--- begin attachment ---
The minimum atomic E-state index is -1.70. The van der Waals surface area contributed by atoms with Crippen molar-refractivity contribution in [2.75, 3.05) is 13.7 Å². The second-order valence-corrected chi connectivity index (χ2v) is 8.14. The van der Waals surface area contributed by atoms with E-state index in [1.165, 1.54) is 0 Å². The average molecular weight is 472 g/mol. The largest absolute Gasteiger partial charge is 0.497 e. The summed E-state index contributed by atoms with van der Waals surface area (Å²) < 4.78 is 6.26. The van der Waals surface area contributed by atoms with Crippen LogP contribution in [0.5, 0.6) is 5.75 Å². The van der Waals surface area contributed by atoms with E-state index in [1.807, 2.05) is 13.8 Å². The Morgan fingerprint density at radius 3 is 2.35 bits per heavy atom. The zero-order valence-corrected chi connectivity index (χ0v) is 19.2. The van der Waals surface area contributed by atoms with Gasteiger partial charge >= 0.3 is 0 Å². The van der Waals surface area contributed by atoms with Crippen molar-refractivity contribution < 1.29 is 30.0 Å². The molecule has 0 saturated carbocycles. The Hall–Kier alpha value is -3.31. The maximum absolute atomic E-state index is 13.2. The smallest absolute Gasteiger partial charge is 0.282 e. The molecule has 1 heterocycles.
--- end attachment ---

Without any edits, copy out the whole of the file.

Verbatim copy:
The minimum atomic E-state index is -1.70. The van der Waals surface area contributed by atoms with Crippen molar-refractivity contribution in [2.75, 3.05) is 13.7 Å². The second-order valence-corrected chi connectivity index (χ2v) is 8.14. The van der Waals surface area contributed by atoms with E-state index in [1.165, 1.54) is 0 Å². The average molecular weight is 472 g/mol. The largest absolute Gasteiger partial charge is 0.497 e. The summed E-state index contributed by atoms with van der Waals surface area (Å²) < 4.78 is 6.26. The van der Waals surface area contributed by atoms with Crippen LogP contribution in [0.5, 0.6) is 5.75 Å². The van der Waals surface area contributed by atoms with E-state index in [1.807, 2.05) is 13.8 Å². The Morgan fingerprint density at radius 3 is 2.35 bits per heavy atom. The zero-order valence-corrected chi connectivity index (χ0v) is 19.2. The van der Waals surface area contributed by atoms with Gasteiger partial charge >= 0.3 is 0 Å². The van der Waals surface area contributed by atoms with Crippen molar-refractivity contribution < 1.29 is 30.0 Å². The molecule has 0 saturated carbocycles. The Hall–Kier alpha value is -3.31. The maximum absolute atomic E-state index is 13.2. The smallest absolute Gasteiger partial charge is 0.282 e. The molecule has 1 heterocycles.